But she could be back on the road before long: The Mobile Health Units will be delivering medications in partnership with Federally Qualified Health Centers, a safety net for uninsured and undocumented people. There’s talk of using the units for food deliveries as well. And their trips may become an opportunity to teach patients across the West about how to tap into telehealth options.

“It is the responsibility of everyone — but especially of organizations and government agencies that provide services — to continue to provide that credible information and keep our doors open,” Rosales said. “If we don’t treat everyone the same, then we are more likely to increase the number of cases.” 

Editors note: This story has been updated to reflect that Nogales is in Santa Cruz county. 

Jessica Kutz is an assistant editor for High Country News. Email her at [email protected] or submit a letter to the editor

High Country News Classifieds
  • OPERATIONS DIRECTOR
    We are a Santa Fe-based nonprofit that builds resilience on arid working lands. We foster ecological, economic, and social health through education, innovation, and collaboration....
  • COMMUNITY ORGANIZER
    Come work alongside everyday Montanans to project our clean air, water, and build thriving communities! Competitive salary, health insurance, pension, generous vacation time and sabbatical....
  • CAMPAIGN MANAGER
    Oregon Natural Desert Association (ONDA), a nonprofit conservation organization dedicated to protecting, defending and restoring Oregon's high desert, seeks a Campaign Manager to works as...
  • HECHO DEPUTY DIRECTOR
    Hispanics Enjoying Camping, Hunting, and the Outdoors (HECHO) was created in 2013 to help fulfill our duty to conserve and protect our public lands for...
  • REGIONAL REPRESENTATIVE, COLUMBIA CASCADES
    The Regional Representative serves as PCTA's primary staff on the ground along the trail working closely with staff, volunteers, and nonprofit and agency partners. This...
  • FINANCE AND OPERATIONS DIRECTOR
    The Montana Land Reliance (MLR) seeks a full-time Finance and Operations Director to manage the internal functions of MLR and its nonprofit affiliates. Key areas...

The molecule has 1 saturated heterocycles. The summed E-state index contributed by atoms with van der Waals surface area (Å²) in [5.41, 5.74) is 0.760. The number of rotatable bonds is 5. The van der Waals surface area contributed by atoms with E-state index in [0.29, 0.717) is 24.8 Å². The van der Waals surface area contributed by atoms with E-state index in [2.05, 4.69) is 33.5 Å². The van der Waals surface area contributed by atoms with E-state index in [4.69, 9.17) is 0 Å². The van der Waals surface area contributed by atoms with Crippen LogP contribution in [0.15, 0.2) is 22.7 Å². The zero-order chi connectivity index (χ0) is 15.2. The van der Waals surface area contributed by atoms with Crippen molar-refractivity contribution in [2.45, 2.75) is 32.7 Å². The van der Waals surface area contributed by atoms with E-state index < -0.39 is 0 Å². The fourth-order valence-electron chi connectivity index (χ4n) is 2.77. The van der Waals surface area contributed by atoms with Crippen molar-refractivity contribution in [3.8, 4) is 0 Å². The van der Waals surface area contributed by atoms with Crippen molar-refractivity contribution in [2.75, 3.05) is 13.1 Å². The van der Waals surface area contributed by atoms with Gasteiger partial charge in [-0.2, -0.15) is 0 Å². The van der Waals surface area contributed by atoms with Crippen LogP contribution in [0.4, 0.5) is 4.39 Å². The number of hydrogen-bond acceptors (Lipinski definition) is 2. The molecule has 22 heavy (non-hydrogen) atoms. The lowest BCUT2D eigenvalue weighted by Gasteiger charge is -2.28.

• DIRECTOR OF CONSERVATION
    The Nature Conservancy is recruiting for a Director of Conservation. Provides strategic leadership and support for all of the Conservancy's conservation work in Arizona. The...
  • EXECUTIVE DIRECTOR
    The Amargosa Conservancy (AC), a conservation nonprofit dedicated to standing up for water and biodiversity in the Death Valley region, seeks an executive director to...
  • BIG BASIN SENIOR PROJECT PLANNER - CLIMATE ADAPTATION & RESILIENCE
    Parks California Big Basin Senior Project Planner - Climate Adaptation & Resilience ORGANIZATION BACKGROUND Parks California is a new organization working to ensure that our...
  • CUSTOMER SERVICE ASSISTANT - (PART-TIME)
    High Country News, an award-winning media organization covering the communities and environment of the Western United States, seeks a part-time Customer Service Assistant, based at...
  • SCIENCE PROJECT MANAGER
    About Long Live the Kings (LLTK) Our mission is to restore wild salmon and steelhead and support sustainable fishing in the Pacific Northwest. Since 1986,...
  • HUMAN RESOURCES GENERALIST
    Honor the Earth is an affirmative action/equal opportunity employer and does not discriminate based on identity. Indigenous people, people of color, Two-Spirit or LGBTQA+ people,...
  • DEVELOPMENT DIRECTOR
    Colorado Trout Unlimited seeks an individual with successful development experience, strong interpersonal skills, and a deep commitment to coldwater conservation to serve as the organization's...
  • NEW BOOK BY AWARD-WINNING WILDLIFE BIOLOGIST, BRUCE SMITH
    In a perilous place at the roof of the world, an orphaned mountain goat is rescued from certain death by a mysterious raven.This middle-grade novel,...
  • DESCHUTES LAND TRUST VOLUNTEER PROGRAM MANAGER
    The Deschutes Land Trust is seeking an experienced Volunteer Program Manager to join its dedicated team! Deschutes Land Trust conserves and cares for the lands...
  • PROGRAM DIRECTOR
    Now hiring a full-time, remote Program Director for the Society for Wilderness Stewardship! Come help us promote excellence in the professional practice of wilderness stewardship,...
  • WYOMING COMMUNITY PARTNERSHIPS COORDINATOR
    The Theodore Roosevelt Conservation Partnership is seeking Coordinator to implement public education and advocacy campaigns in the Cowboy State to unite and amplify hunter, angler,...
  • ASSISTANT TOWN ATTORNEY
    Town of Jackson, Wyoming, $66,700 - $88,000 DOQ, full benefits. Law Degree Required. Rental housing options available. For a complete job description and to apply,...
  • MOUNTAIN LOTS FOR SALE
    Multiple lots in gated community only 5 miles from Great Sand Dunes National Park. Seasonal flowing streams. Year round road maintenance.
  • RURAL ACREAGE OUTSIDE SILVER CITY, NM
    Country living just minutes from town! 20 acres with great views makes a perfect spot for your custom home. Nice oaks and juniper. Cassie Carver,...